The fact is, Stormy “flirts” with men as much as women. He chases boys as much as girls. But it is only when a girl is involved that his behavior becomes sexualized. The reason relies largely on the fact that the US makes heteronormative assumptions. Heteronormativity is a cultural belief system that takes for granted that human beings occur as either male or female and form romantic and sexual attachments to those of the opposite sex. As a result, heternormativity results in the erasure of bodies that do not fit into the male/female dichotomy (born intersexed which occurs a lot more commonly than we think and is a 100% natural occurrence). Continue reading
In this post, Stephanie Medley-Rath explores how aging is portrayed in a fashion magazine to explore the norms of aging in popular culture.
I picked up a copy of the August issue of Vogue at the newstand. This particular issue is “The Age Issue.” The cover proclaims: “Fall Looks for Everyone.”
I saw advertisements with Kate Winslet, Nicole Kidman, and Jennifer Aniston completely wrinkle-free. No surprise here, but disappointing, considering the issue’s theme is aging. I’m younger than all these women, yet I have more wrinkles than them. Of course, I have never found myself accurately reflected in the a fashion magazine.
Very quickly, I realized this issue of Vogue is not about growing old gracefully or even looking good at any age. The magazine was chock-full of advertising promising “younger looking skin in 15 minutes” or “fighting 7 signs of aging.” One advertisement was for some sort of serum that has “complete age control concentrate” on the packaging. Age control in a bottle. What? What does that even mean? The message I got from all of this is that the appearance of age can be controlled.
Shortly before reaching the mid-point of the magazine is an advertisement for cigarettes. Absent from the ad was any indication that smoking cigarettes causes wrinkles. For an editorial message completely bent on “controlling” aging, one would think that accepting advertising for a product that accelerates the appearance of aging would have been refused.
I read on (let’s be real, I skimmed). The writers of Vogue ask the tough questions:
- “Can you wear grunge when your kids are wearing it” (p. 106)?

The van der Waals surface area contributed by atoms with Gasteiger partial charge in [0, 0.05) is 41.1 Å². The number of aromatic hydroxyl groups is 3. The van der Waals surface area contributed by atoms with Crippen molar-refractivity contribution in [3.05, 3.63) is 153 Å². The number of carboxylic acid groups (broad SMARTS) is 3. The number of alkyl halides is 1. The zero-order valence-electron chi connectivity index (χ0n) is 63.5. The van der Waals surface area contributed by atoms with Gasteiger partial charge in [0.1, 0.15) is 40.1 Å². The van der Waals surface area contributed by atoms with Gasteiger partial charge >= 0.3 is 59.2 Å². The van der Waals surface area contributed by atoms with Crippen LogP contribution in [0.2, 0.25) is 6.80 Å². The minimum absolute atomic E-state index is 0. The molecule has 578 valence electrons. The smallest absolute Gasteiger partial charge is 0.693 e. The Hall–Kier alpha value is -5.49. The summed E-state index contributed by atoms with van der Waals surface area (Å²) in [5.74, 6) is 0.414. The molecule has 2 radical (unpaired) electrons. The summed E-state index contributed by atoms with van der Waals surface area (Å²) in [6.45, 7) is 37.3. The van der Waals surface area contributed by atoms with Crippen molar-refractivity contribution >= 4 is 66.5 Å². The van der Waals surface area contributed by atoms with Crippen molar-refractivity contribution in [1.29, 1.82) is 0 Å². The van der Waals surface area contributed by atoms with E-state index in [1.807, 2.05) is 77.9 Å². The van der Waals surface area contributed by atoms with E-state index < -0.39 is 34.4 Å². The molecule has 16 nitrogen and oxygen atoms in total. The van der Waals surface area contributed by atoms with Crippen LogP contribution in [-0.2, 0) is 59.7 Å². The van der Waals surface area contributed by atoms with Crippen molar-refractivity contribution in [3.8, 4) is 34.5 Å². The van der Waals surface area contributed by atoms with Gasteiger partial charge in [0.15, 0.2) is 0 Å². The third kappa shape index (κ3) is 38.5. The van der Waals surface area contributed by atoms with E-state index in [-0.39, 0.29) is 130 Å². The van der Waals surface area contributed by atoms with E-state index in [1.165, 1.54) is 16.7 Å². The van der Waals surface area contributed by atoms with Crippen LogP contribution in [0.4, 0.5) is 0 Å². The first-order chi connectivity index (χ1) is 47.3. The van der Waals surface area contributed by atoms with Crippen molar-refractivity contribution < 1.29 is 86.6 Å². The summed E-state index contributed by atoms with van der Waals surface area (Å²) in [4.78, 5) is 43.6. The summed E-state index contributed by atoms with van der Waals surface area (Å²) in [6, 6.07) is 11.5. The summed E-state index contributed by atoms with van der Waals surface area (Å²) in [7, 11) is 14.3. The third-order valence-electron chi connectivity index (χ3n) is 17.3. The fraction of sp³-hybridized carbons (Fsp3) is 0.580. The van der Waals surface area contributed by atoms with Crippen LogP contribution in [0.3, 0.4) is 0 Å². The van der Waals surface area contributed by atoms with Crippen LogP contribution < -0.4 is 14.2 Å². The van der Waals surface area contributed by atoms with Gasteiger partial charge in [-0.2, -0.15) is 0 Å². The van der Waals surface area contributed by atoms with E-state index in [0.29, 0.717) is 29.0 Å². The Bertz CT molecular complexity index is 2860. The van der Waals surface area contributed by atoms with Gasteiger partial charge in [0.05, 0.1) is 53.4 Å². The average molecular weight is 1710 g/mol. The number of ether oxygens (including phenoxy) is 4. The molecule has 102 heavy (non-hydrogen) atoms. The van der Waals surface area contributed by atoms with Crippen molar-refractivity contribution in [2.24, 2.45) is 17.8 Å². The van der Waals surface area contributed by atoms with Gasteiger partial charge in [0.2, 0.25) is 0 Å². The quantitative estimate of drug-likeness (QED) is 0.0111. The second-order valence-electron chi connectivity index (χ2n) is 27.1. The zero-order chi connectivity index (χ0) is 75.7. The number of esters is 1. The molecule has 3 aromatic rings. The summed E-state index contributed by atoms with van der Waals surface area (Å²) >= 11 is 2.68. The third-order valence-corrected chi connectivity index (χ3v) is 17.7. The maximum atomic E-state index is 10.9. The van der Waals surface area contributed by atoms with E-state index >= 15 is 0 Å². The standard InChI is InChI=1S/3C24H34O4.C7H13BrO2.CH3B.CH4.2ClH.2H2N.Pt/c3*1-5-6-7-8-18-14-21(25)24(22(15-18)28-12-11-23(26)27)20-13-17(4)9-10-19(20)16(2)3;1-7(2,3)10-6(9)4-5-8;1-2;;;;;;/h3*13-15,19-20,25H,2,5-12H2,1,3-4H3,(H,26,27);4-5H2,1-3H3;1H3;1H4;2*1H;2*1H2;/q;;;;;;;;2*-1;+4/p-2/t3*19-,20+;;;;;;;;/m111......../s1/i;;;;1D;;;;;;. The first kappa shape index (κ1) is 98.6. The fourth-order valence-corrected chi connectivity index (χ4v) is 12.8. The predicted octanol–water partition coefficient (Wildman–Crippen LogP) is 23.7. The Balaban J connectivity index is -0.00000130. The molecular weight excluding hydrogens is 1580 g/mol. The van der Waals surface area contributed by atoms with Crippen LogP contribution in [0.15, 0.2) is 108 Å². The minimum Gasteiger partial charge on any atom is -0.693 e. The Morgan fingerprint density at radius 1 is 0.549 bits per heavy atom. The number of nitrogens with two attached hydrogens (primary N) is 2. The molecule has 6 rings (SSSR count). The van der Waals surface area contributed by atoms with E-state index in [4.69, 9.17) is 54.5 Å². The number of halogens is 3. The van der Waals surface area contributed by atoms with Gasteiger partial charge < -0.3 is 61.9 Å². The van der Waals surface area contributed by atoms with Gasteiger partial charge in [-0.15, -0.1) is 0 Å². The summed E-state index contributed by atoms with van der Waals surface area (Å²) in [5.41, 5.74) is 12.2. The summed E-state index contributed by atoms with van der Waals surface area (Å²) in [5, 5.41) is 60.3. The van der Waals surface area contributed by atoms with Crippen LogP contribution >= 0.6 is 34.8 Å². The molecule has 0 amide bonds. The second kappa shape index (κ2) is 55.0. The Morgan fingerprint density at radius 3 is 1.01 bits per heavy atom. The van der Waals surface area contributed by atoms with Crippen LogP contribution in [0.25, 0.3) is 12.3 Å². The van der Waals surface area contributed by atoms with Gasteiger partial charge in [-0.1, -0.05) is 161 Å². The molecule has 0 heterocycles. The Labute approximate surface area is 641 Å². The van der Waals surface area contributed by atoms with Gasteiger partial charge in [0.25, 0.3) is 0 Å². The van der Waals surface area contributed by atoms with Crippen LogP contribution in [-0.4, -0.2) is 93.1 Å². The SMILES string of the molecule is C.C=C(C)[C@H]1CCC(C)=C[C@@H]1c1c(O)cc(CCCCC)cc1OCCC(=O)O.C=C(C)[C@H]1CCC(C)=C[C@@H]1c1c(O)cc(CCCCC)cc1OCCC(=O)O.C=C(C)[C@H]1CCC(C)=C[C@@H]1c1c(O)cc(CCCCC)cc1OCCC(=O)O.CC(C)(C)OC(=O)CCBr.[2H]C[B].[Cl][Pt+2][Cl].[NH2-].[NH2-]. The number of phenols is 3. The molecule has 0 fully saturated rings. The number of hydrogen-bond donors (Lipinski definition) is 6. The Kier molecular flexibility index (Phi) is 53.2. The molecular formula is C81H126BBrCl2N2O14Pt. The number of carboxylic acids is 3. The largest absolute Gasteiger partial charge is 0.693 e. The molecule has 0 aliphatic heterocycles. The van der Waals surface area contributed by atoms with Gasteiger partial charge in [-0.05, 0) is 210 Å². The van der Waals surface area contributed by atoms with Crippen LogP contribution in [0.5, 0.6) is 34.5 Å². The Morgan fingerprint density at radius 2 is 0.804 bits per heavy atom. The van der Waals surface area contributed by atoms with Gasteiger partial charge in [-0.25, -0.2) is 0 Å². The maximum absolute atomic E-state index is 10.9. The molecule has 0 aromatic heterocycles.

- “Is traditional [plastic] surgery passé” (p. 120)?
- “Is height loss inevitable as we age” (p. 134)?
Have You ever see a kid stick her fingers in her ears and yell “LA LA LA” at the top of her lungs to keep herself from hearing her parents tell her to do something she doesn’t want to do? In this post Bridget Welch explore how what the United States is doing about the recent uprising in Egypt is kinda like that.
Nathan Palmer recently wrote about the turmoil in Egypt. After explaining what happened when the first democratically elected president Mohamed Morsi was arrested by the Egypt military, Nathan points out that there are many ways to sociologically analyze the events in
Egypt and that he would be doing so by discussing the large social structural concerns relating to social control and cohesion.
A point that I try to make in my sociology courses is that social life is a complex chaos of craziness. Given any social event (especially something as large as national-level protests and military action), there are a lot of factors in play. In order to come to an understanding of any social process then, we need to whittle down that craziness into something we can manage. Frequently, the way we do so is through applying a particular framework (or theory) through which we view the events. This framework cues us into what elements to pay attention to and which to ignore. So while Nathan was looking at the revolt in terms of social control, I am going to use another framework — the power of naming — to explore another part of the Egyptian events — the U.S. response.
A name has three components. First, the label (that’s the obvious part). Second, it has some kind of affective component (how you feel about the thing). Third, it indicates to self and other what should be done with the object that has the label. For example, if there are flames racing up the aisles of a theater you are likely to label that “FIRE!”. You probably don’t much LIKE fire (at least in this context). And, when you yell “FIRE” in that theater it suggests to you (and everyone that hears you) that you need to hall butt out of that theater. Continue reading